Stephen Strang: The New York Times published a long article on how successful Liberty University is, but it was also somewhat critical. Do you think it was fair?
Jerry Falwell: No. There were accounts from former students and employees who said some things that were not accurate—but federal privacy laws forbid us from refuting what the students said. That’s an old reporter’s trick. They know colleges can’t defend themselves because of federal privacy laws. But we wrote a rebuttal. If you look at the rebuttal with the New York Times story, I think you get a pretty good picture of Liberty.
Strang: The article implied the quality of Liberty’s online classes was inferior to classroom instruction and that some online students couldn’t afford it. How do you respond?
Falwell: Liberty’s is the most affordable online solution available among the top online universities. Many students, including my son, have attended the resident program at Liberty and also took online courses while they were students at Liberty. Every one of them said that the online courses are much more rigorous than traditional resident-type education that most universities have used for years.
Strang: Liberty almost went under from 1988 until 1997, and your father went on a 40-day fast to pray. What was your role in that amazing turnaround?
Falwell: My role was to negotiate with creditors, to borrow money many weekends from benefactors, institutions and anybody who would help us to cover paychecks that had gone out the Friday before. That’s how close to the edge we were. With the exception of a few insiders, Dad and I were pretty much the only ones who knew how close to the edge financially the university was. But he believed it was important not to scare everyone. He felt like it would be a self-fulfilling prophecy if he let everyone know how difficult times were, so he kept it to himself and we just fought it out together. It really makes me appreciate what God has done here in the last 10 years after going through that experience.
Strang: Liberty was originally called Lynchburg Baptist College. It is no longer Baptist. In fact, you have many Pentecostal and charismatic students. What is the university’s attitude toward the Pentecostal/charismatic doctrines and practices that Baptists have traditionally rejected?
Falwell: We’ve always embraced students from charismatic churches. If you ask one of our co-founders, Elmer Towns, he’ll tell you how Liberty was historically very open to Pentecostal and charismatic students who are some of the best students we have. Culturally, I think there is a real common thread with social and political issues between charismatics and Baptists. We’ve never been branded or known as anti-charismatic in any way, shape or form.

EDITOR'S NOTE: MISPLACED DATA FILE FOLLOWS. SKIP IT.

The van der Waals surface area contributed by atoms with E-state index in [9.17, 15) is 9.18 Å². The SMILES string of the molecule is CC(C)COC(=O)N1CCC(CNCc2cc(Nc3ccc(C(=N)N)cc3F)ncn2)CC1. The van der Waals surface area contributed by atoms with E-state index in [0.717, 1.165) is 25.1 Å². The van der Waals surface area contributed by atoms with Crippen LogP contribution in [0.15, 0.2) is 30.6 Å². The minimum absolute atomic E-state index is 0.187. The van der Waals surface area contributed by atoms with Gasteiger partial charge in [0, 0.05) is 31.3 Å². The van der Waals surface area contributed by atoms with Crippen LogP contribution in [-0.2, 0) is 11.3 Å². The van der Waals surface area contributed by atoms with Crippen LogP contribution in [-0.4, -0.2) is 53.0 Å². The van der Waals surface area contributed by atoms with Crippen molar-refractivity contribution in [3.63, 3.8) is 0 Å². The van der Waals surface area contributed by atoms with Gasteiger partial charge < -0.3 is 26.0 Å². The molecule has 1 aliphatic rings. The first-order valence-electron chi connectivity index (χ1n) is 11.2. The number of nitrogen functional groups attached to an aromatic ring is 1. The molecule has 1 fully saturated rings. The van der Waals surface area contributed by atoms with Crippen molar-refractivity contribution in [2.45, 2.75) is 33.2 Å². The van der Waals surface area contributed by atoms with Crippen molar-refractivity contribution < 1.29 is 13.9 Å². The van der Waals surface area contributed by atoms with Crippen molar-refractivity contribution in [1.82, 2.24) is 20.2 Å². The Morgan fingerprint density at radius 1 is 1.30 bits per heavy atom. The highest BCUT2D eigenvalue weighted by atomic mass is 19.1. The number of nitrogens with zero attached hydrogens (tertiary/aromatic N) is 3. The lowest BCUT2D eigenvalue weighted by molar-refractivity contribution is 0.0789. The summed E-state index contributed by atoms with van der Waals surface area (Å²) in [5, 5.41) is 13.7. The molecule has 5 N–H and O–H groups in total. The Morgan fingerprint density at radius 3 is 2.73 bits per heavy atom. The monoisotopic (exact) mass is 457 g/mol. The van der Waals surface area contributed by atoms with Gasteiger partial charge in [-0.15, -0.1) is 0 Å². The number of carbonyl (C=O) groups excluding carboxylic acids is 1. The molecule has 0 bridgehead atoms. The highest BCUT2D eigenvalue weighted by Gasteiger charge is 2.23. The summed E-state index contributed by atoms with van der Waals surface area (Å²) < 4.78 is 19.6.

Strang: You’ve taken heat for your early support of Donald Trump, including opposition from some students and faculty. Has that opposition lessened over time?
Falwell: Absolutely. In fact, most of the criticism came in the early primaries when there were 16 or 17 candidates, and a lot of the criticism was from [Ted] Cruz supporters. Eventually they came around. I said over and over and over: We’re not electing a pastor. We’re electing a president. When you choose a doctor, you choose the best you can find. It’s the same with a lawyer, a plumber or even an electrician. You choose the best in their field. I think you have to do the same thing. What Jesus meant when he said, “Render unto Caesar the things that are Caesar’s” was that He was differentiating between the kingdom of God and the kingdom of Caesar. I don’t think He taught that we should support only godly candidates or how to vote.
Strang: What do you see in the future for Liberty University?
Falwell: We already have academic excellence, but we want to continue to improve in certain areas. We are really investing heavily in our School of Engineering right now. The School of Medicine will graduate its first class this year. Dr. Ben Carson will be the speaker for the medical school graduation. We want to focus on areas where jobs are in high demand and help Christian young people prepare for those fields and to live out the great commandments of Jesus in whatever field they chose: to love God and love their neighbors as themselves. That’s the whole purpose of Liberty.
Stephen Strang is the founder of Charisma and CEO of Charisma Media. He is the author of the best-selling book God and Donald Trump (FrontLine/Charisma House). Follow him on both Periscope and Twitter (@sstrang) or Facebook (stephenestrang).